After watching films like "Food, Inc." and learning more and more about nutrition and how foods, and the chemicals that some are made with, affect our bodies, I've been on a kick of wanting to "get more intimate" with my food and eliminate anything containing ingredients not found in nature. When I saw this tour listed, I got so excited and was looking forward to it every day. Funny. I used to get excited about getting all dolled up and going to Poison concerts. Now going to a farm gets my blood going. Times, they change.
First up was Hillebrecht, an avocado grower. I *looooooooove* avocados.
I was tempted to hang back at the end of the group and stash as many as I could in my purse, but unfortunately my conscience wouldn't let me. A lot of them had fallen from their trees and were just laying on the ground. So sad.
Next was certified-organic Rockwood Ranch, citrus fruit and wine grape grower.
Farmer Stehly is demonstrating how the ant traps work. They buy "Gourmet Ant Bait" to fill the traps. Nothing but the best for these pests! He told us about some pretty innovative methods they've discovered to control their weed and pest populations.
This may look like pesticide being sprayed around these plants, but in fact, it's 220 degree water! Hot water helps control the weeds around the crops. Amazing!
Farmer Stehly also told us about the method they found to prevent deer from eating their fruit. After dismissing ideas of building fences and electrocuting them, he read about one farmer who hangs bars of Camay soap on the trees. The deer don't like the smell of the soap, so they stay away. He tried it and it worked. So now his wife makes regular trips to the 99-cent store and buys it by the shopping-cart-load. Just ingenious! Such a simple idea and win-win-win all around.
The third farm I visited was Altman Plants, a cactus and succulent grower. This was the perfect opportunity to buy a plant that I wouldn't be able to kill in three days (no green thumb here). The nursery was just beautiful.
They share space with another farm, a fruit-grower, where I learned about Dragon Fruit. It's a gorgeous red color with a very unique look inside. It tasted like unsweetened watermelon with a similar texture, but a little bit creamier.
The fourth stop was the most popular stop, Mountain Meadow Mushroom. The very friendly and enthusiastic farmer could have been George Clooney's brother.
He walked us through each stage of growing mushrooms, beginning with regular straw and then to the final product. I had never really thought about how mushrooms were grown before. I guess I just imagined they were harvested from the woods. ? Seeing how it's really done was fascinating. He let us pick some right from the beds and taste them. Best Mushrooms Ever, no question. He said a lot of flavor gets lost in the transport to the store. The mushrooms we had here were the most flavorful I've ever had.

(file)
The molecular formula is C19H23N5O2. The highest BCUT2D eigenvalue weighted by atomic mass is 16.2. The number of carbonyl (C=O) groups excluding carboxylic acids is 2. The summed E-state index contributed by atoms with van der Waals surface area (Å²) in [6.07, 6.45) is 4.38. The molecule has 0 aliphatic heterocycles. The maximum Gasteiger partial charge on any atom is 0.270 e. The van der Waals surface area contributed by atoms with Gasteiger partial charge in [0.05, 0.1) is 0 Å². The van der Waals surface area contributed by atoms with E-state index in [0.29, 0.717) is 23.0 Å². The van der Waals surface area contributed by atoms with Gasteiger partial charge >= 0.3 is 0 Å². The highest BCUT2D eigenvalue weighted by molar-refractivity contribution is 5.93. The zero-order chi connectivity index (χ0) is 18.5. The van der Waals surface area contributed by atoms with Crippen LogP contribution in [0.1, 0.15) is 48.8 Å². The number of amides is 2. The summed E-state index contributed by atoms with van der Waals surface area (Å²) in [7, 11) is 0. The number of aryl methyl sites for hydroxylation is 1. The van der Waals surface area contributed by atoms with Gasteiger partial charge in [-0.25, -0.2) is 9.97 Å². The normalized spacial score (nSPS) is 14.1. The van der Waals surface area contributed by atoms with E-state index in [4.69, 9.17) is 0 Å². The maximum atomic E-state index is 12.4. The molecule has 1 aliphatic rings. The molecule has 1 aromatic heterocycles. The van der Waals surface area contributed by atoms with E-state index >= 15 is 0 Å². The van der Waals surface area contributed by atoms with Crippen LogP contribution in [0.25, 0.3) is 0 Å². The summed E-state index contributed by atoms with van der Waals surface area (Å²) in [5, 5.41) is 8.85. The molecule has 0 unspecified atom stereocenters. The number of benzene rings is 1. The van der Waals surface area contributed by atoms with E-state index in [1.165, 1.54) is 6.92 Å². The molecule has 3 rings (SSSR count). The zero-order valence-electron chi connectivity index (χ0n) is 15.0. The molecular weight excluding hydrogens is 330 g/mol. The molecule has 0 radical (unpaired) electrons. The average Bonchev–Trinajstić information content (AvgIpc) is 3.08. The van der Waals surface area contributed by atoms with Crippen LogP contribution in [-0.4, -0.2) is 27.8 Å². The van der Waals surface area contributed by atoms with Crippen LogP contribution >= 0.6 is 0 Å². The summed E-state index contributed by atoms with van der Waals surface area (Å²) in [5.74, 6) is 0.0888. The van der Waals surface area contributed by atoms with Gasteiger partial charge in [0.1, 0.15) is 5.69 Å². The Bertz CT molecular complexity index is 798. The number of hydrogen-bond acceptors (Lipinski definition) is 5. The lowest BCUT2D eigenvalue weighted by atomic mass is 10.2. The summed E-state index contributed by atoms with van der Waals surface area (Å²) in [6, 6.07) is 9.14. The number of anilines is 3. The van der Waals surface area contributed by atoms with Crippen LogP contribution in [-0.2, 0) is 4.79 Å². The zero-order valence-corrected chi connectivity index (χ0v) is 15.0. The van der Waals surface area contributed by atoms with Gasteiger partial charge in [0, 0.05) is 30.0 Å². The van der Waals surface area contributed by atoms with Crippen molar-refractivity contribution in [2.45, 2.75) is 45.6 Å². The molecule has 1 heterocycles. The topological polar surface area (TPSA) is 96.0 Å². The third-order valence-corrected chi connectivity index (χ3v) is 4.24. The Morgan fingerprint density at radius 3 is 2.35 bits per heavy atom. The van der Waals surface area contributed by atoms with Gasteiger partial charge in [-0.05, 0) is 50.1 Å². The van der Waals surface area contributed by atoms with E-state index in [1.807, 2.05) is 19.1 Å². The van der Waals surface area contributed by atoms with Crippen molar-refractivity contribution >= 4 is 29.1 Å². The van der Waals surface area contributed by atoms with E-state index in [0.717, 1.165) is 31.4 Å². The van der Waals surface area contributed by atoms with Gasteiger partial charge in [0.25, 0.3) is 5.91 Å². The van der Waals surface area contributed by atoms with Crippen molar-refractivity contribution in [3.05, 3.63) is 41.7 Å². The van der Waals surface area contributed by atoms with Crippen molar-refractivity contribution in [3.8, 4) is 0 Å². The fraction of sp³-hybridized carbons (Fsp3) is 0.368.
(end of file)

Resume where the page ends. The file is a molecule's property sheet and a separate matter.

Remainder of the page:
I love how he operates, too. He's worked out a deal with the Del Mar Fairgrounds - they give him all their hay from the race track when they're done with it. And then once he's done with the soil that the mushrooms grow in (once they've lost most of the nitrogen), he gives it away for free. Schools, community gardens, various horticultural clubs and many other organizations routinely stop by and leave with truckloads of it.
And finally, the last stop of the day was at West Lilac Farms, citrus fruit and decorative plant grower. A tram ride was part of this tour! It brought back memories of hay rides back in the day.
It turns out that this grower is one of the suppliers to Be Wise Ranch, the CSA that I belong to! How cool to actually meet the farmer whose food I'm eating. This man grows my food:
Apparently, I get their avocados and their beets in my box every two weeks. If you don't know what a CSA is, you should definitely check it out. It's the smartest food-buying decision I've ever made. Everything is fresh, nutritious and sooooo delicious.
This was a fantastic event. It was very well-organized and everyone was super friendly and eager to show off their farms. I was especially impressed by it because it was the first fundraiser they've ever organized. They kept it very low budget and didn't do any paid advertising, just basically through word of mouth and about 120 people signed up for it. I think it has the potential to get even bigger and better in the future and I can't wait for the next one!
P.S. By the way, this event was without question my Thank You for the day. I'm very grateful for my local farmers, for the Farm Bureau, and for my CSA.